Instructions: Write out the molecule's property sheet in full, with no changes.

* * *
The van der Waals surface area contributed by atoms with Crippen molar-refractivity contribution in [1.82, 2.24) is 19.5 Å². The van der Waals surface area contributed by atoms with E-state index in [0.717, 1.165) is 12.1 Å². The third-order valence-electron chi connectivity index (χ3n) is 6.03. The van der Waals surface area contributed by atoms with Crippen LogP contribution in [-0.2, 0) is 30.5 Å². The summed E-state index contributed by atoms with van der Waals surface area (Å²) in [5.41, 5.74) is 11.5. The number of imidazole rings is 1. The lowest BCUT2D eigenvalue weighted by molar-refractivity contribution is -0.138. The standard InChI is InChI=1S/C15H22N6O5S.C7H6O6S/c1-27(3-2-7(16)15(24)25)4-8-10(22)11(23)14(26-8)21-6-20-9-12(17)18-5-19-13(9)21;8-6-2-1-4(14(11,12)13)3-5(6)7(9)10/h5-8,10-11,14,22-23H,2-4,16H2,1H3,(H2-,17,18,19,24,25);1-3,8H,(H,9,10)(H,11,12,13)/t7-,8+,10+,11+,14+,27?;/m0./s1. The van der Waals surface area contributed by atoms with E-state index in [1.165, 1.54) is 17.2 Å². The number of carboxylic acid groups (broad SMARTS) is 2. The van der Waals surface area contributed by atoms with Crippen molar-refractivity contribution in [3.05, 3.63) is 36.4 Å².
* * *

The van der Waals surface area contributed by atoms with Crippen molar-refractivity contribution in [1.82, 2.24) is 19.5 Å². The van der Waals surface area contributed by atoms with E-state index in [0.717, 1.165) is 12.1 Å². The third-order valence-electron chi connectivity index (χ3n) is 6.03. The van der Waals surface area contributed by atoms with Crippen LogP contribution in [-0.2, 0) is 30.5 Å². The summed E-state index contributed by atoms with van der Waals surface area (Å²) in [5.41, 5.74) is 11.5. The number of imidazole rings is 1. The lowest BCUT2D eigenvalue weighted by molar-refractivity contribution is -0.138. The standard InChI is InChI=1S/C15H22N6O5S.C7H6O6S/c1-27(3-2-7(16)15(24)25)4-8-10(22)11(23)14(26-8)21-6-20-9-12(17)18-5-19-13(9)21;8-6-2-1-4(14(11,12)13)3-5(6)7(9)10/h5-8,10-11,14,22-23H,2-4,16H2,1H3,(H2-,17,18,19,24,25);1-3,8H,(H,9,10)(H,11,12,13)/t7-,8+,10+,11+,14+,27?;/m0./s1. The van der Waals surface area contributed by atoms with E-state index in [1.165, 1.54) is 17.2 Å². The number of carboxylic acid groups (broad SMARTS) is 2. The van der Waals surface area contributed by atoms with Crippen molar-refractivity contribution in [3.05, 3.63) is 36.4 Å².